The specific potential mechanism of cooking biomass fuel exposure-related cognitive impairment is unclear, but it may be linked to the PM released by the combustion of biomass fuels. The burning of biomass fuels causes high concentrations of PM [2, 3]. A large body of studies have suggested positive associations between PM and cognitive impairment. Ailshire et al. reported in 2014 [24], 2015 [25], and 2017 [26] that there was an inverse association between PM2.5 and cognitive function. Yuan et al. found PM10 was significantly associated with cognitive impairment (OR = 1.09, 95% CI: 1.02, 1.17) among Taiwanese older adults [27]. Salinas-Rodríguez et al. found that each 10 μg/m3 of increased ambient PM2.5 raised the odds of poorer cognitive function, including a three-word memory test and the number of valid animals named in a verbal fluency test [28]. The mechanisms involved may include brain oxidative stress, neuroinflammation, neurodegeneration [29], endothelial activation, and imbalanced autonomic nervous systems [30], all of which play key roles in the pathophysiology of brain states [29, 30].

According to the World Energy Outlook 2019 [1], China remains the world’s largest energy consumer in all scenarios, and the retrofitting capacity to co-fire with biomass plays an important role, particularly in China. This study found the proportion of biomass fuels users was 40.43% among Chinese older people. Additionally, biomass fuel users were more likely to be observed in older people who were illiterate, lived in rural areas, and had lower household incomes. These findings suggested that cooking energy alteration are still required, especially for people who are illiterate, live in rural areas, and have lower household incomes, to reduce the risk of adverse outcomes.

There are several limitations of this study. First, individual cognitive medicine use for improving cognition was not controlled for. However, the participants were free of cognitive impairments at the baseline, so this should not have altered the primary results of this prospective cohort study. Second, information regarding fuel stacking and stove types and other relevant indoor sources, such as heating and lighting, was lacking in the CLHLS survey. Hence, the effect of these factors could not be controlled for in this study. However, Cao et al. found that solid heating fuel use was associated with a greater decrease in the orientation and attention dimension [13]. Thus, this study may have overrated the effect of biomass cooking fuel on cognitive function. Third, education level has an important effect on the judgment of cognitive ability, while the elderly with lower educational levels account for a higher proportion of the older population in China. In addition, it is possible that participants with some hidden cognitive impairments could have answered inaccurately at the baseline, which may have caused a reversal causation. In order to ensure the quality of the survey, the project team had strictly and carefully trained investigators to conduct the household surveys to ensure the quality of the survey. All of the surveys were face-to-face interviews conducted at the participant’s home. If participant were illiterate, investigators helped them to complete the questionnaire. Fourth, the annual assessment of cognition and fuel exposure every year from 2014 to 2018 is preferred, however, the CLHLS study is a nationwide cohort study, and it is difficult for investigators to survey many times. Finally, this study did not measure an individual’s actual exposure dose of HAP from biomass fuel use, the secondary polluting fuel use that also accounts for high levels of HAP [4] and the lifetime exposure to HAP. Thus, further studies should include a more objective and exhaustive assessment of individual exposure to indoor air pollution and fuel use to confirm these findings.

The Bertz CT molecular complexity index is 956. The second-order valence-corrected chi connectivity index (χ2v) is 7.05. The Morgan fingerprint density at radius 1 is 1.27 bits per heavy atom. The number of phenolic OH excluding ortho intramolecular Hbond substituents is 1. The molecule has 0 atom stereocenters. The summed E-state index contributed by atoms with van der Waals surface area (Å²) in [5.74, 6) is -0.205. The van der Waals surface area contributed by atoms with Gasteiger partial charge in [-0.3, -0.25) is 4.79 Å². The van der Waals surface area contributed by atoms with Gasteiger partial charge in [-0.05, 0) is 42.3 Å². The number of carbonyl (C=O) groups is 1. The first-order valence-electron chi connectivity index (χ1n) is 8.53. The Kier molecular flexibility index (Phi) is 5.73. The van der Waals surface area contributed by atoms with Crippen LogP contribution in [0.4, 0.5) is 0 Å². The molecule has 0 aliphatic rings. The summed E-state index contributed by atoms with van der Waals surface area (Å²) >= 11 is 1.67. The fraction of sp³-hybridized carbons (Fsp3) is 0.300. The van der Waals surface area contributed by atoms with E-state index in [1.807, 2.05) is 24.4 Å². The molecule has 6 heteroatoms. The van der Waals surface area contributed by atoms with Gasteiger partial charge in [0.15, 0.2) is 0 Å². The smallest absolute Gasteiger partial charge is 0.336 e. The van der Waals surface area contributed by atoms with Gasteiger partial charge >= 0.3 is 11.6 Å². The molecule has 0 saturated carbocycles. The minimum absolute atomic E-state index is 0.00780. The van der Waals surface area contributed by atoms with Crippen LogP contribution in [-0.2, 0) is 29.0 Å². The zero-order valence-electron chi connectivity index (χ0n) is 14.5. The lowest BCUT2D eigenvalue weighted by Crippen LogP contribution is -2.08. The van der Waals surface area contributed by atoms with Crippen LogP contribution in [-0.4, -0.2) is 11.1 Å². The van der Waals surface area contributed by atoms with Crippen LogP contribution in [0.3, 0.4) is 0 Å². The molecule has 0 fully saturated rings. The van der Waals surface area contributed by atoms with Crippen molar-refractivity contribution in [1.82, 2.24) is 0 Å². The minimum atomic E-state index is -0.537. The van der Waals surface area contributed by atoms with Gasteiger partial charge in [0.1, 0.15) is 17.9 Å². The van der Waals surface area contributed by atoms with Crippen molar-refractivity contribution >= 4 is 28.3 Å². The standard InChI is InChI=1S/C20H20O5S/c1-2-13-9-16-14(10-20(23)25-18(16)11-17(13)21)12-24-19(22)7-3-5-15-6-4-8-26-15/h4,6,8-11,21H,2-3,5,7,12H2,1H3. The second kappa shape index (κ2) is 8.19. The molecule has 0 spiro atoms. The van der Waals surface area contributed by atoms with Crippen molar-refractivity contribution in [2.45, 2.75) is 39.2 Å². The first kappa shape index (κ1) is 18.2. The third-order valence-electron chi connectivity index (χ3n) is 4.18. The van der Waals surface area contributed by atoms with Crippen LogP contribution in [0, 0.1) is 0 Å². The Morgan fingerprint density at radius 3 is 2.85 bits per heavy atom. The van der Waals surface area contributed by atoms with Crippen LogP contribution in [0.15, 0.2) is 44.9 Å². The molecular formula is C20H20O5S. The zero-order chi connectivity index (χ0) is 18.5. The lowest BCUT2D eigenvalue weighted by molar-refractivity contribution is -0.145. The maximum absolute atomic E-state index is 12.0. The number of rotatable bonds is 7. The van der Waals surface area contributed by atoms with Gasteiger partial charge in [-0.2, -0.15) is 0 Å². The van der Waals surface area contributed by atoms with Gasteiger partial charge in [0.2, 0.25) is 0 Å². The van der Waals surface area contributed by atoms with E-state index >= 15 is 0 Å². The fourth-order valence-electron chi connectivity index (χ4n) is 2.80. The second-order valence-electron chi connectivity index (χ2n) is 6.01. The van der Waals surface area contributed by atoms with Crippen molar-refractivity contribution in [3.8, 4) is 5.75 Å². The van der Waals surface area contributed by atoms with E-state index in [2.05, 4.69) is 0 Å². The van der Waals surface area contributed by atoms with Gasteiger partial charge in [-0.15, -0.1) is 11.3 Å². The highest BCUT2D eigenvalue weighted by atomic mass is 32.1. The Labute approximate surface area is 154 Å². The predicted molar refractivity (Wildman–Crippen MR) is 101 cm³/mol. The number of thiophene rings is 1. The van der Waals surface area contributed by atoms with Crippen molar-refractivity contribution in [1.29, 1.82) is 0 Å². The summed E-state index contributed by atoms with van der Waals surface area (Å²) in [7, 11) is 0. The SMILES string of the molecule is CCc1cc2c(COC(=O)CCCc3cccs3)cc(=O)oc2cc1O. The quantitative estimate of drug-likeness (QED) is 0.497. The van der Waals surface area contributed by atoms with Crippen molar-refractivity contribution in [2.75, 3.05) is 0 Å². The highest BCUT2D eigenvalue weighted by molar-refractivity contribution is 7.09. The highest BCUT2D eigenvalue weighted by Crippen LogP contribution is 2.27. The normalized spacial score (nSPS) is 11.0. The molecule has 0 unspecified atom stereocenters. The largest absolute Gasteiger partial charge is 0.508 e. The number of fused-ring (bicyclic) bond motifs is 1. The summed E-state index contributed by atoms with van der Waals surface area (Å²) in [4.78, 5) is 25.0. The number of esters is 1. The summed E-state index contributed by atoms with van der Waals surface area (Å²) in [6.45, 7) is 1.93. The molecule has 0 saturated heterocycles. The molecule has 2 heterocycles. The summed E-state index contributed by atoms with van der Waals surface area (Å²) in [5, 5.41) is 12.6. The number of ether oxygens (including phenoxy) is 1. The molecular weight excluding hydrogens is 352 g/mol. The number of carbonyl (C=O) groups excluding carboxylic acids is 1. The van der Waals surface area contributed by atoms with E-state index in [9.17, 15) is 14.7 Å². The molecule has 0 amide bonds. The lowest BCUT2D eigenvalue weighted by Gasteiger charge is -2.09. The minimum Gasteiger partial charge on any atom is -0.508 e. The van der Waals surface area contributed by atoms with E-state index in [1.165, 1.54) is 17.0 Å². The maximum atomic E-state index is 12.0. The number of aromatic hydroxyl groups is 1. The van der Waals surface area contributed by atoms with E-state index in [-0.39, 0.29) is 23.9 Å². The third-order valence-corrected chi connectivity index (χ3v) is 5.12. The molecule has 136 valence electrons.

Conclusions

The results of this nationwide prospective cohort study suggested that biomass fuel used for cooking was associated with cognitive impairment, as defined by MMSE, in a population-based study of elderly in China. In addition, the risk was higher among older people who lived in rural areas and never smoked. These findings suggested that altering the use of biomass fuels to green and clean energy is required to decrease the risk of cognitive impairment among Chinese older people, especially those who live in rural areas.

Availability of data and materials

Data are from the Chinese Longitudinal Healthy Longevity Survey 2011–2018 which is a public, open access repository (https://opendata.pku.edu.cn).

Abbreviations

CLHLS:

Chinese Longitudinal Healthy Longevity Survey

MMSE:

Mini-Mental State Examination

HAP:

Household air pollution

PM:

Particulate matter

LPG:

Liquefied petroleum gas

BMI:

Body mass index

SDs:

Standard deviations

IR:

Incidence rates

HRs:

Hazard ratios

CIs:

Confidence intervals

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Acknowledgments

We are also grateful to the CLHLS study, which provided the data in this research.

Funding

This study was funded by the National Key Research and Development Project of China (2019YFC1710301; 2020YFC0846300).

Author information

Affiliations

Authors

Contributions

JL conceptualised and designed the study, JL did data acquisition, MD did data curation, formal analysis, and visualization, MD and JL did writing - original draft, LZ and JL did writing- reviewing and editing. The authors read and approved the final manuscript.

Corresponding author

Correspondence to Jue Liu.

Ethics declarations

Ethics approval and consent to participate

The CLHLS was approved by the Ethical Review Committee of Peking University (IRB00001052–13074). All participants signed the informed consent at the time of participation. The research has been performed in accordance with the Declaration of Helsinki.

Consent for publication

Not applicable.

Competing interests

The authors declare that they have no competing interests.

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Supplementary Information

Additional file 1: Table S1.

Association of cooking fuels with cognitive impairment in the univariate and multivariable models among excluded 3047 participants. Table S2. Association of cooking fuels with cognitive impairment in the univariate and multivariable models among 2933 participants after excluded 1212 participants who died in the follow-up survey.

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Du, M., Tao, L., Zhu, L. et al. Association between biomass fuel use and the risk of cognitive impairment among older populations in China: a population-based cohort study. Environ Health 20, 21 (2021). https://doi.org/10.1186/s12940-021-00706-1

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Keywords

  • Biomass fuel
  • Cognitive impairment
  • Chinese
  • Elderly
  • Cohort study